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European elections 2019: how to vote on planet Titanic

Stories and News No. 1165
Most of what personally concerns me doesn’t count now. My selfish interests and my aspirations don’t matter. Not right now, when once again we’re a few days from the umpteenth moment when our vote is required to choose a party, a vision, moreover the people who’ll decide our future as humanity, even before citizens and nations.
I move to the window that looks out on the outside world, the real or the imagined one. With great perplexity I close my eyes and I see.
I see our beloved and mistreated mother earth that over

time has turned into a strange kind of planet-shaped ship, which sails without sails or engine, driven on her journey by the sheer weight of her passengers, bringing an unmistakable name on: Titanic.
The word is enough to those with memory and maybe a bit of common sense survived during the trip.
I’m a simple cabin’s boy on board and perhaps this is not a coincidence, just as it’s not so unusual that it’s precisely the most expendable crew members who abandon the duties assigned by the sea hierarchy to reach the command bridge and protest.
"Sir, a word," I exclaim with all the strength that
still resists in my tired body, refusing to surrender before the cynical sentences of the monster called reality.
The man is a captain like many of these times, who are leader only on paper and some social networks, but have never studied the sublime art of driving a ship, let alone learned to read the stars or decipher the recommended routes by the world map designers.
"What do you want?" He abruptly asks, interrupted during a silly talk with the other officers.
"Captain," I say, fueling my courage. "We’ve got a problem."
"I know, boy," he replies. "They chose me for that, but those invaders won’t be able to get on board. Why do you think did I order the sailors to watch the ship from bow to stern day and night? "
The invaders, he says, and I can't help but think of those unlucky people floating among the waves around us, driven by the desperate desire to survive.
Some of them come from makeshift boats pouring down because were built with waste materials we made ourselves or rammed by us.
Others are born among the waves or we’ve thrown them out because the crew come first, never humanity, as the modern flags say.
Once we shouted man overboard, I remember. Now the first sentence that is pronounced in these cases is a question that tastes of hostility, never solidarity: is he one of us?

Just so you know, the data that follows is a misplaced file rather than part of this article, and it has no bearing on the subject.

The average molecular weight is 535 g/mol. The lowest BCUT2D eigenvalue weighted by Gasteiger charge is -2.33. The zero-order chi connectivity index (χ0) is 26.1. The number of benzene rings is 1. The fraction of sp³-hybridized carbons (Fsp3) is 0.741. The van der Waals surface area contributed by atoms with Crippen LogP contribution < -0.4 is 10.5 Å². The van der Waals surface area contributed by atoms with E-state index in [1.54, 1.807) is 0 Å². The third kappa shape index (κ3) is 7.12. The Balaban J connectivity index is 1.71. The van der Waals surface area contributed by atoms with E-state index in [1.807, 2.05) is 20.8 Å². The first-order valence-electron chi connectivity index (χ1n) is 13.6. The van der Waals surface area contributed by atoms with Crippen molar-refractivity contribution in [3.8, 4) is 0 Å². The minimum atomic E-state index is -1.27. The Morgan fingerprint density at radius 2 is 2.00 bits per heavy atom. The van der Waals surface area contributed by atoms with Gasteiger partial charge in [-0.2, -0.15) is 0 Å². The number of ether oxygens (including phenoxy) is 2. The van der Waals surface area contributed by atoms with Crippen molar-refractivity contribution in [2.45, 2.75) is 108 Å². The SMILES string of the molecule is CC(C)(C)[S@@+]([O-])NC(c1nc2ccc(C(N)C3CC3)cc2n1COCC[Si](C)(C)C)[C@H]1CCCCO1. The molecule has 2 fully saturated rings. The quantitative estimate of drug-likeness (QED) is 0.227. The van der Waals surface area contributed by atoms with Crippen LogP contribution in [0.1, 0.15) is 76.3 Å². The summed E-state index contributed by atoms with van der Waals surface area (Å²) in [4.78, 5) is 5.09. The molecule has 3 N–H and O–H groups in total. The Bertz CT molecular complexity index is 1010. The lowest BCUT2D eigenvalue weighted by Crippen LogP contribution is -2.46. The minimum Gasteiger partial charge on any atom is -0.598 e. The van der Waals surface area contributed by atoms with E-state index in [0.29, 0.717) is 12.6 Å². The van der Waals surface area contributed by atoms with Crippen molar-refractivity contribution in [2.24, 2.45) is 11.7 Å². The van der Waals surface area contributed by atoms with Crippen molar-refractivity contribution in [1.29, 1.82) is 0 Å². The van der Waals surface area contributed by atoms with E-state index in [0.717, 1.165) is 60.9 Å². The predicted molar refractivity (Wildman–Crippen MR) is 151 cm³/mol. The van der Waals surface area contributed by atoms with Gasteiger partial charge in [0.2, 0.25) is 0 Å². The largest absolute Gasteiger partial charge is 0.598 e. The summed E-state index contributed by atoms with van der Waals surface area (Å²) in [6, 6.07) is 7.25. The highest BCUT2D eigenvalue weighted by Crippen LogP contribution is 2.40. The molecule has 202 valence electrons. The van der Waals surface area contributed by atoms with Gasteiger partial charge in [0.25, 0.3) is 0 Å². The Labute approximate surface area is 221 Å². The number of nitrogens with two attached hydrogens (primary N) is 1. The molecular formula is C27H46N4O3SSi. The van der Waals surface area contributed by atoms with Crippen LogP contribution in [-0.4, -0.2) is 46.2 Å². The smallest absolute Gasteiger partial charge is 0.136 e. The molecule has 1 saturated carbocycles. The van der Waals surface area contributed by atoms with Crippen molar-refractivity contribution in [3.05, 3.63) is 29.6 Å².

In any case, I don’t give up.
"Captain, sorry..."
"Are you still here?" He replies annoyed by my presence. "Oh, I understand. You want a selfie with me. Good, go upstairs and come here, but then go back to work. "
I've made a lot of stairs in my life, upwards and often down, but I don't think there is a universe among the infinite possible ones where I could walk on them for such a questionable reason. Then I remain impassive and I insist.
"Boy," screams the wrong version of the mythical Ahab, with the heart and maybe also the wooden head, instead of the leg. "Why do you bother and don't go back to your duty?"
"I can't," I say.
I don't want and I don't have to, I think but I don't add, biting my tongue.
"Can't you go back to work? Fine. As you well know my officers and I set up the basic ship income. Enjoy our magnanimity and go away. "
"But the problem would still be here, Captain," I exclaim with growing irritation in the tone of my voice. "And it's not just mine, but everyone's."
"What is it, a threat? A terrorist! Guards, take him! "
All of a sudden I am surrounded by grim looks and rifle barrels thirsty for helpless victims.
"I'm not a terrorist," I immediately want to clarify, and I try to explain myself anyway. "Do you know what month we're in?"
The captain and his associates burst into laughter at the aforementioned question, perhaps because they feel saved by the alleged attack on their safety.
"We’re in May, boy, and now that I have solved your stupid doubt, you can go back washing the floors and polishing the cannons."
Suddenly I realize that I have to say it all in one breath, otherwise the poor listening ability of the guy to whom we entrusted our destiny will prevent me from communicating my whole thoughts.
"We’re in May, captain, yes. We’re in mid-May, to be precise, but our ship is still shaken by wind and rain. We’re in late May, that the previous ship diaries still delude us to indicate it as spring peak or even summer prelude. We're in the middle of May, sir, and it's cold. Particularly at sunrise and at dusk. As if at the beginning and at the end of these crazy days of ours, like the story that hosts us, at the moment when the attention of the reader should be higher, the sky did its best to warn us that yes, we have a problem as big as the world itself. Because that problem is the world, and we're the cause or the solution, no alternatives. "
Needless to talk about what outcome my heartfelt outburst had, but now that I am in chains in a cell of the hold, condemned for insubordination, I don’t regret what I’ve done.
Why, will you say? What motivates my obstinacy?
In that moment I open my eyes and the dream dissolves, but this doesn’t prevent me from continuing to see.
And I see crucial questions that should be asked every candidate to drive our ship, big or small.
What will you do to respect the environment and climate change? What is your strategy for global warming? What is your opinion on sustainable energies and renewable resources?
The choice is yours, as always, but the only possibility we have to survive tomorrow is to exclude, no ifs or buts, those who aren’t able to provide serious and reasonable answers to these questions.
Let alone those who don’t even consider them...

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